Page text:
One is to limit print publication — or at least home delivery – to certain days of the week and steer readers and advertisers to the online version on other days. Small-circulation papers in Madison and Superior, Wis., were first to make the shift. Then in the fall, the East Valley Tribune, serving the eastern suburbs of Phoenix, announced that it would print just Wednesdays, Thursdays, Fridays and Sundays (switching to free distribution), relying on its online version for the other days. At the same time, it discontinued coverage and distribution in the older close-in suburbs of Tempe and Scottsdale, focusing on the more remote and fast-growing communities of Mesa, Chandler and Gilbert.
Then in early November the Christian Science Monitor announced that it would become an online-only publication, except for a single, magazine-style weekend issue. The Monitor’s unusual business model relies almost entirely on circulation revenues and a subsidy from the Christian Science Church. It gets a minimal amount of advertising and thus was not sacrificing much revenue by eliminating print versions. Its readers tilt older, however, so there is some risk in trying to get them to follow to online.
The new publication schedule also solves a problem particular to the Monitor. Its modest circulation of just under 50,000 is scattered nationwide. That requires delivery by mail – and a noon deadline for midday delivery the next day, hardly a match to the growing expectation that news or analysis will be available as soon as it is finished.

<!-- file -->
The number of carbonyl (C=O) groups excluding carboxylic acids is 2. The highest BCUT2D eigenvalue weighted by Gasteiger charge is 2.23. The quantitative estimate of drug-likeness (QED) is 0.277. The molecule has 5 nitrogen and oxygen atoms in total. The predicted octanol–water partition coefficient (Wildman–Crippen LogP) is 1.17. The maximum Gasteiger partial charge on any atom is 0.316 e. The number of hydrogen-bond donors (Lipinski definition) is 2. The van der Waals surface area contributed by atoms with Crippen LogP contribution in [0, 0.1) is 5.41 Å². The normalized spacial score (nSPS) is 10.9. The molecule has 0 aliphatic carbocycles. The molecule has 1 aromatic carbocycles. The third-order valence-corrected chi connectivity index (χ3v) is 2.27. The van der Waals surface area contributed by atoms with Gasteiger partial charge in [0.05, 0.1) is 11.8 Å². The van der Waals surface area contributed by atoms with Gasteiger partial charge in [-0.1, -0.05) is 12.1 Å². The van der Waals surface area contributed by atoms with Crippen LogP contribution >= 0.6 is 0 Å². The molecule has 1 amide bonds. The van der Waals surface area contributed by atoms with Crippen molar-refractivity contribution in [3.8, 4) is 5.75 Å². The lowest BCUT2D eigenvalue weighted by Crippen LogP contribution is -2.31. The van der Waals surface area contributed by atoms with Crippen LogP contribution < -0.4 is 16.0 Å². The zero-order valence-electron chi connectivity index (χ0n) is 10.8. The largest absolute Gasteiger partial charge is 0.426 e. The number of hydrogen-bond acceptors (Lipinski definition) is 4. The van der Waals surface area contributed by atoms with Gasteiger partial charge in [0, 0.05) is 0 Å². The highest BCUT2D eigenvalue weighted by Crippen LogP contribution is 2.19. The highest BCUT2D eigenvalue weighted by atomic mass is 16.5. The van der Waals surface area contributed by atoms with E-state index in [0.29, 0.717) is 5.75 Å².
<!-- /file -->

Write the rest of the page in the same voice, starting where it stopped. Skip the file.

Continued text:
In December, the joint operating agreement agency in Detroit announced that its papers will be home-delivered only three days a week (the Detroit Free Press on Thursday, Friday and Sunday, and the Detroit News on Thursday and Friday). The papers will print compact print editions the other days but they will be distributed only in racks and retail outlets.
The Detroit deal illustrates both the logic and possible perils of this strategy. The agency’s president and Free Press publisher, David Hunke, said that a majority of print ad revenues come from the Sunday and other late-in-the-week issues.17 So the move puts a comparatively modest amount of advertising at risk, and the papers can hope to retain some of that in the compact editions or move it to later in the week.
At the same time, the reduced print schedule will save on delivery and paper costs and probably allow some reduction in pressroom staffing. Of course, the savings fall well short of what could be realized by dropping print altogether in favor of online. That would take paper, delivery and pressroom costs to zero.
Hunke said that the big change made more sense than continuing to whittle away at staff and news space. He seemed to be acknowledging, without underscoring the specifics, that the move had substantial risks.
First, it is not a sure thing that the savings will outweigh the loss of advertising and circulation revenue. More subtly, there seems to be a problem in telling loyal seven-day-a-week subscribers that the print paper is expendable some days. Robert Dickey, president of Gannett’s newspaper division, told us in December that he was glad that nearly all Gannett papers (except the Free Press) are profitable enough that it was not necessary to try a strategy about which he has serious misgivings.18 Even if the early-in-the-week papers generate less advertising revenue, he said, they bring readers in and keep them around for the more profitable days at the end of the week.
Still, with the recession locking metro papers into losses, we expect to see more experimenting with a partial movement to online-only during 2009.